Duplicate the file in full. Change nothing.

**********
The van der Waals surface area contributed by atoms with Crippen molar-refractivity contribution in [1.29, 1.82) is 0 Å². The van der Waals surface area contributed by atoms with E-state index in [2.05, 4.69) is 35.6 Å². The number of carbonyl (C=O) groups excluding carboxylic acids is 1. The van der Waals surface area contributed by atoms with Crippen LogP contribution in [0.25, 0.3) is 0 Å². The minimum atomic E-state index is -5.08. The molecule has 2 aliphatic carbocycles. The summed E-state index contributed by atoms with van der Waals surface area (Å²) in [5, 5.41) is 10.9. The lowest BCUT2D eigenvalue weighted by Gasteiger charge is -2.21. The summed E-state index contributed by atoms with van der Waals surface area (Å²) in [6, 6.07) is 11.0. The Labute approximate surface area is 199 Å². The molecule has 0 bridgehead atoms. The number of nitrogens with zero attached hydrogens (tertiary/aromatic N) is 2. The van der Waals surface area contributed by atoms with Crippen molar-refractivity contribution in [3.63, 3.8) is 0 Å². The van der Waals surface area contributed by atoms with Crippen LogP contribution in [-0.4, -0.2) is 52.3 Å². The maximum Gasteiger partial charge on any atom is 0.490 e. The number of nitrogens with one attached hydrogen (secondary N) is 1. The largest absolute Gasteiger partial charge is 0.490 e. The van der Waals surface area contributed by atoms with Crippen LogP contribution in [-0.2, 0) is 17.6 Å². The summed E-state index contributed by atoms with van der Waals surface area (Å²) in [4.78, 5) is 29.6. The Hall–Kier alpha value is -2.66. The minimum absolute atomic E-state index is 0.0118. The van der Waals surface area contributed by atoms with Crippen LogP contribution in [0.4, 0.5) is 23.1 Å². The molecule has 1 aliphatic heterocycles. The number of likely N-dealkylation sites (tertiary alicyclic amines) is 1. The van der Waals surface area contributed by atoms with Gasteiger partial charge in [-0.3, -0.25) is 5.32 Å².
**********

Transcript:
The van der Waals surface area contributed by atoms with Crippen molar-refractivity contribution in [1.29, 1.82) is 0 Å². The van der Waals surface area contributed by atoms with E-state index in [2.05, 4.69) is 35.6 Å². The number of carbonyl (C=O) groups excluding carboxylic acids is 1. The van der Waals surface area contributed by atoms with Crippen LogP contribution in [0.25, 0.3) is 0 Å². The minimum atomic E-state index is -5.08. The molecule has 2 aliphatic carbocycles. The summed E-state index contributed by atoms with van der Waals surface area (Å²) in [5, 5.41) is 10.9. The lowest BCUT2D eigenvalue weighted by Gasteiger charge is -2.21. The summed E-state index contributed by atoms with van der Waals surface area (Å²) in [6, 6.07) is 11.0. The Labute approximate surface area is 199 Å². The molecule has 0 bridgehead atoms. The number of nitrogens with zero attached hydrogens (tertiary/aromatic N) is 2. The van der Waals surface area contributed by atoms with Crippen molar-refractivity contribution in [3.63, 3.8) is 0 Å². The van der Waals surface area contributed by atoms with Crippen LogP contribution in [-0.4, -0.2) is 52.3 Å². The maximum Gasteiger partial charge on any atom is 0.490 e. The number of nitrogens with one attached hydrogen (secondary N) is 1. The largest absolute Gasteiger partial charge is 0.490 e. The van der Waals surface area contributed by atoms with Crippen LogP contribution in [-0.2, 0) is 17.6 Å². The summed E-state index contributed by atoms with van der Waals surface area (Å²) in [4.78, 5) is 29.6. The Hall–Kier alpha value is -2.66. The minimum absolute atomic E-state index is 0.0118. The van der Waals surface area contributed by atoms with Crippen LogP contribution in [0.4, 0.5) is 23.1 Å². The molecule has 1 aliphatic heterocycles. The number of likely N-dealkylation sites (tertiary alicyclic amines) is 1. The van der Waals surface area contributed by atoms with Gasteiger partial charge in [-0.3, -0.25) is 5.32 Å².